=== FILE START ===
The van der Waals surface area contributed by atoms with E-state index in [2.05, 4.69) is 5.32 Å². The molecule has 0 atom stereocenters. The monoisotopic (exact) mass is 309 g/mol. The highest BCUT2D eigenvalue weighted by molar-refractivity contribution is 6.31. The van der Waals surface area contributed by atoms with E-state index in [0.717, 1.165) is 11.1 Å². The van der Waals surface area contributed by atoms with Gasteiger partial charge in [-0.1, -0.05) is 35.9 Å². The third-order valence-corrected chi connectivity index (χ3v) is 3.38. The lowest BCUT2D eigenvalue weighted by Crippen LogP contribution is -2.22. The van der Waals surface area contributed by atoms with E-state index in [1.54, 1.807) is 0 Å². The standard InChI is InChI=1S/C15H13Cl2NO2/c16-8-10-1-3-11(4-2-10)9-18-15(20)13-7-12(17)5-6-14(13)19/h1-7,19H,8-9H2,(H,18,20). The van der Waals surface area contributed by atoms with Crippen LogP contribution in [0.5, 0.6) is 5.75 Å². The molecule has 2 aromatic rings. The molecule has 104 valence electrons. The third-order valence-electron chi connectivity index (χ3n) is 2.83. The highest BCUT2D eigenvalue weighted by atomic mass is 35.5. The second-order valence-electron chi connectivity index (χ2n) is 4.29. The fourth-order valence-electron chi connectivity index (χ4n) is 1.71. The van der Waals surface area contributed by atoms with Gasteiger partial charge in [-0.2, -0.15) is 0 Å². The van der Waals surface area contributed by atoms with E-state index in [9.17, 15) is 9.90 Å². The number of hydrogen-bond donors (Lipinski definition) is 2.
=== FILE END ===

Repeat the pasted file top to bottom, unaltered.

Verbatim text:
The van der Waals surface area contributed by atoms with E-state index in [2.05, 4.69) is 5.32 Å². The molecule has 0 atom stereocenters. The monoisotopic (exact) mass is 309 g/mol. The highest BCUT2D eigenvalue weighted by molar-refractivity contribution is 6.31. The van der Waals surface area contributed by atoms with E-state index in [0.717, 1.165) is 11.1 Å². The van der Waals surface area contributed by atoms with Gasteiger partial charge in [-0.1, -0.05) is 35.9 Å². The third-order valence-corrected chi connectivity index (χ3v) is 3.38. The lowest BCUT2D eigenvalue weighted by Crippen LogP contribution is -2.22. The van der Waals surface area contributed by atoms with E-state index in [1.54, 1.807) is 0 Å². The standard InChI is InChI=1S/C15H13Cl2NO2/c16-8-10-1-3-11(4-2-10)9-18-15(20)13-7-12(17)5-6-14(13)19/h1-7,19H,8-9H2,(H,18,20). The van der Waals surface area contributed by atoms with Crippen LogP contribution in [0.5, 0.6) is 5.75 Å². The molecule has 2 aromatic rings. The molecule has 104 valence electrons. The third-order valence-electron chi connectivity index (χ3n) is 2.83. The highest BCUT2D eigenvalue weighted by atomic mass is 35.5. The second-order valence-electron chi connectivity index (χ2n) is 4.29. The fourth-order valence-electron chi connectivity index (χ4n) is 1.71. The van der Waals surface area contributed by atoms with Gasteiger partial charge in [-0.2, -0.15) is 0 Å². The van der Waals surface area contributed by atoms with E-state index in [9.17, 15) is 9.90 Å². The number of hydrogen-bond donors (Lipinski definition) is 2.